The pigeon in the church saved the funeral services. We were tired of sitting, the pews were hard, the air was stifling, even the best-intentioned of us were visibly fighting off a case of the drowsies. My friend’s wife, Sarah, had died, and she would have hated her own funeral. Her youngest child, an honest boy of eleven years old, leaned over to his dad and said, “Mom’s probably laughing at us right now.” He was right. She had the kind of sunny personality that laughed at etiquette, and was likely mocking her family and friends struggling to remain attentive throughout the droning sermons at her funeral.
Why on earth do people who speak at a funeral feel the need to repeat the same consoling phrases and stories time after time? It’s as if they think the longer they talk, the more homage they’re paying to our loved one. My friend’s wife would have preferred a few hilarious stories about her, a great song or two, and a fabulous party with her coffin in the center of the room. Maybe she got so tired of what was happening that she sent that pigeon into the church.
In the middle of a diatribe of how “the passing of a loved one is more sad for those of us who remain on earth than it is for our loved ones,” a pigeon dislodged itself from a hiding place somewhere up in the church roof and dive-bombed the podium. The speaker squeaked and his notes scattered. The pigeon in the church was soon joined by a few more, who flew over our heads, close enough we could feel the breeze from their filthy wings. A pigeon dropped a little “bomb” of its own right on the shoulder of a young woman who was a distant relative of the dearly departed. She had chosen to wear the most revealing, slinkiest little dress I’d ever seen at a funeral, but now it had a white splotch oozing down the shoulder and onto the front.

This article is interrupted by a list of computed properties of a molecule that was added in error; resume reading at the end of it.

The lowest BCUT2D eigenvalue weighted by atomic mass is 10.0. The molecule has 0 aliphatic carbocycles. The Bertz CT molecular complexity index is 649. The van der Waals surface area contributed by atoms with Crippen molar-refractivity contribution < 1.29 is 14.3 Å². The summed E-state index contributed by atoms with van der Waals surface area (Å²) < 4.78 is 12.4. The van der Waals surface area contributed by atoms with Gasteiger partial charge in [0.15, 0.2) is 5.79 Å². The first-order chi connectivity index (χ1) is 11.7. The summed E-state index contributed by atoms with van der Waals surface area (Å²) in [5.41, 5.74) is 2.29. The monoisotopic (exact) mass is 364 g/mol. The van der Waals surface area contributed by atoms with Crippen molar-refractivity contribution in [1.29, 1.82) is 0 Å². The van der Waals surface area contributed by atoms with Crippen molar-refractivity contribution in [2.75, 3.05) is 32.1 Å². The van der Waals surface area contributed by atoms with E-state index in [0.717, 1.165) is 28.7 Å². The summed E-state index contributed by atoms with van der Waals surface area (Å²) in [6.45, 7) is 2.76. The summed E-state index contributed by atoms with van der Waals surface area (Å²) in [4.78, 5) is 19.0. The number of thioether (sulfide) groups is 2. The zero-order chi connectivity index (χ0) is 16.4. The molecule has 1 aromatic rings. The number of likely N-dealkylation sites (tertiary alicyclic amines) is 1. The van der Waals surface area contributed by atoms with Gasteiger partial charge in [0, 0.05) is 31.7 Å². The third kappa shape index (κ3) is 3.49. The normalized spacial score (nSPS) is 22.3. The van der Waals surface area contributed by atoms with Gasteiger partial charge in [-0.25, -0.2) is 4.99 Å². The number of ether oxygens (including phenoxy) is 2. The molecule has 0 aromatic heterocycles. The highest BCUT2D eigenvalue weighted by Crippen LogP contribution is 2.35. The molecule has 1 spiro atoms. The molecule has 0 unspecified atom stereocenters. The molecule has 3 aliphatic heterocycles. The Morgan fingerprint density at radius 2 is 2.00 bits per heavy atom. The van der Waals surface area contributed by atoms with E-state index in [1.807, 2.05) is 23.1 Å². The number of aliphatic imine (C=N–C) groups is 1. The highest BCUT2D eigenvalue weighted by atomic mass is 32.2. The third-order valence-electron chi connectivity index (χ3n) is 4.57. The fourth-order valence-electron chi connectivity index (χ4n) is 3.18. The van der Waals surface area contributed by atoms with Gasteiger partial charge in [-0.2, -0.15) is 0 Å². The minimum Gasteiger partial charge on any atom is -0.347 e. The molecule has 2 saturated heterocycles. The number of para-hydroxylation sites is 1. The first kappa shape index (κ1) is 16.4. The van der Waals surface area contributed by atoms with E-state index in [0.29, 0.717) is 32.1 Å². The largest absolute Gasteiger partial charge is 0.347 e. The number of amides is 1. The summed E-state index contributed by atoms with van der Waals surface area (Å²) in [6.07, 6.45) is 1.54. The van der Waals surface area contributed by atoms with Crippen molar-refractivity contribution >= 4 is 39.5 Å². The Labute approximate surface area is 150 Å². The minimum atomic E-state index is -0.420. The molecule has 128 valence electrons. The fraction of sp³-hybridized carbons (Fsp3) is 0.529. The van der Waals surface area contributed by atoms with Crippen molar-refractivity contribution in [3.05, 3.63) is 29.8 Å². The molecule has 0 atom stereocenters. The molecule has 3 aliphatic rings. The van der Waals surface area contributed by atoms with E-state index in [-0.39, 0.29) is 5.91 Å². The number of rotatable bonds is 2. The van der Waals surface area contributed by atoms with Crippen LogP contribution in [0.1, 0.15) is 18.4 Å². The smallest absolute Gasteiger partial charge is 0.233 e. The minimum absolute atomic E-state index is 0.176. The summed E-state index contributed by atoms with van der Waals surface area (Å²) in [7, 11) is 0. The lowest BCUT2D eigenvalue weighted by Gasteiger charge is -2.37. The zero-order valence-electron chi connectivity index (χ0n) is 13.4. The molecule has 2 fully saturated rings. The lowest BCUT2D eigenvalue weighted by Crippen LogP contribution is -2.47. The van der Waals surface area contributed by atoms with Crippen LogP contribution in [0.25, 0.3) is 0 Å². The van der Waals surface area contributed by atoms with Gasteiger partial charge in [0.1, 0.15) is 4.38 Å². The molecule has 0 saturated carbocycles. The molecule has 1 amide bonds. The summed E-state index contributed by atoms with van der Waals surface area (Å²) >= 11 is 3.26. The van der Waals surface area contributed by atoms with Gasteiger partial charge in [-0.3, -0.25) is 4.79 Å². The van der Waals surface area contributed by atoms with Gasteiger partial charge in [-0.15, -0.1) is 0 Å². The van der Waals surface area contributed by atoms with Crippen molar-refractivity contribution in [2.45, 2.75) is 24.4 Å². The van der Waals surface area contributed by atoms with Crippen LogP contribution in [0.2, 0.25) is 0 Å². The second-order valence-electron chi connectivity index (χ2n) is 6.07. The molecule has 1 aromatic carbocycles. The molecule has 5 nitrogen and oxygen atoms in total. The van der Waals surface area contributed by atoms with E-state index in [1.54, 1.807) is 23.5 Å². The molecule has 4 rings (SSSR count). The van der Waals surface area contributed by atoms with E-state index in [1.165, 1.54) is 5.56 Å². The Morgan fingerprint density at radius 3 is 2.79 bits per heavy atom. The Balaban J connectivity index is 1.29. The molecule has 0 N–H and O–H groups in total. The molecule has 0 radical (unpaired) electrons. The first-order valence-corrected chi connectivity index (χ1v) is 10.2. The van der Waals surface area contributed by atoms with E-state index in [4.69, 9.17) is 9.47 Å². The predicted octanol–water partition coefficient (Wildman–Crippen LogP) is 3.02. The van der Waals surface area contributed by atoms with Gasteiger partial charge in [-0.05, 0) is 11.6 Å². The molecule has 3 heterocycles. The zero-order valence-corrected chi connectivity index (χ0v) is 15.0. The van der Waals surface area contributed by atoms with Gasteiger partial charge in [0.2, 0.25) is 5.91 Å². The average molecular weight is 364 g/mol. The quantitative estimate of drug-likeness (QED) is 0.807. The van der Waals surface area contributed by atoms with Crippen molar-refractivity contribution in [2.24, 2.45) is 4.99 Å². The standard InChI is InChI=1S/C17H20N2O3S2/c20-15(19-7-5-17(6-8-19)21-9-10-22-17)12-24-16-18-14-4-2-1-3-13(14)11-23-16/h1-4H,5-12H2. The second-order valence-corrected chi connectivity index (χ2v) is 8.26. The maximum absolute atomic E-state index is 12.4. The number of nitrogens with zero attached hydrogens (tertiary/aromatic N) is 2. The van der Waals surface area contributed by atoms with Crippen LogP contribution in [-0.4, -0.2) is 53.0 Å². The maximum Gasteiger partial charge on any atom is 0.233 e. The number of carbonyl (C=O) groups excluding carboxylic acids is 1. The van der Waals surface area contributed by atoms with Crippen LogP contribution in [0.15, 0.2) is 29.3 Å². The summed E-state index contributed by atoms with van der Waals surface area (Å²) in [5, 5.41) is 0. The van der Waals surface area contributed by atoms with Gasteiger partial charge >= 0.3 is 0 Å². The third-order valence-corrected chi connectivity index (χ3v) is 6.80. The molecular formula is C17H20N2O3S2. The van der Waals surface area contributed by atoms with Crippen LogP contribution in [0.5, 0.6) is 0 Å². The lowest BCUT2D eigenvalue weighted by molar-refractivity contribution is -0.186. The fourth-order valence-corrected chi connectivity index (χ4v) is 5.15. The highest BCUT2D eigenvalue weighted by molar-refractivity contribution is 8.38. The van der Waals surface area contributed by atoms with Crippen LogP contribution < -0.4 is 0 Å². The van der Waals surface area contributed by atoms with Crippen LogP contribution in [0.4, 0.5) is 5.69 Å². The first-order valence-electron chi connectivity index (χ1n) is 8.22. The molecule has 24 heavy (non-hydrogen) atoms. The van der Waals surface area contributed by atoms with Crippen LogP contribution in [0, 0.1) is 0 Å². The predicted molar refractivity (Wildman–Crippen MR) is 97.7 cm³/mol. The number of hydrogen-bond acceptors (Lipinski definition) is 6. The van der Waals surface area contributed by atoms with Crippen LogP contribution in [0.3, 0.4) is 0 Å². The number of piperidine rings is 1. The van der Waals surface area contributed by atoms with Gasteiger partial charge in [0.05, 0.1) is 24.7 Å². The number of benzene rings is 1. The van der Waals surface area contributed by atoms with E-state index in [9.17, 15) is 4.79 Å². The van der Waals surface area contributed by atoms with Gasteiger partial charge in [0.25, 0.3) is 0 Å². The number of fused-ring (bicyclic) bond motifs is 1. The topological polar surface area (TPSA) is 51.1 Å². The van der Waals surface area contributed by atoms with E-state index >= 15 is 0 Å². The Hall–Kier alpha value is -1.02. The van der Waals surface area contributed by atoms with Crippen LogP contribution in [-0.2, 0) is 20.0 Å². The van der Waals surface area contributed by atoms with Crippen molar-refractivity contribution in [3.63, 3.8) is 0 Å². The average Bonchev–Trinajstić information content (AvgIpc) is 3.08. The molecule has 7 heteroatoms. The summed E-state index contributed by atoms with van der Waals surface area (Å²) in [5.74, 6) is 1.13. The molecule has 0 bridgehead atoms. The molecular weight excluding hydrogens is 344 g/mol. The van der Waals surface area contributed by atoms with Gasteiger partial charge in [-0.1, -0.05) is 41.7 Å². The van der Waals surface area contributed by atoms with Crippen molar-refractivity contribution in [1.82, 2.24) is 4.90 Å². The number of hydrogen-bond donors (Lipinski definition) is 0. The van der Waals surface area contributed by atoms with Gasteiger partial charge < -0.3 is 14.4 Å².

No one was snoozing now, no one was crying now. There was chaos. Some children tried to catch the pigeons in the church. Fathers waved the birds off and some women tried in vain to maintain some kind of composure and dignity throughout it all. We were all reminded of how the woman in the casket would have loved the disruption, her full infectious laugh would have rung out loudly. The speaker was flustered, the pastor was embarrassed to have pigeons in the church, but most of us were grateful the proceedings were cut short and we could move on to enjoying each other’s company, consoling each other’s grief, and remembering how wonderful Sarah was.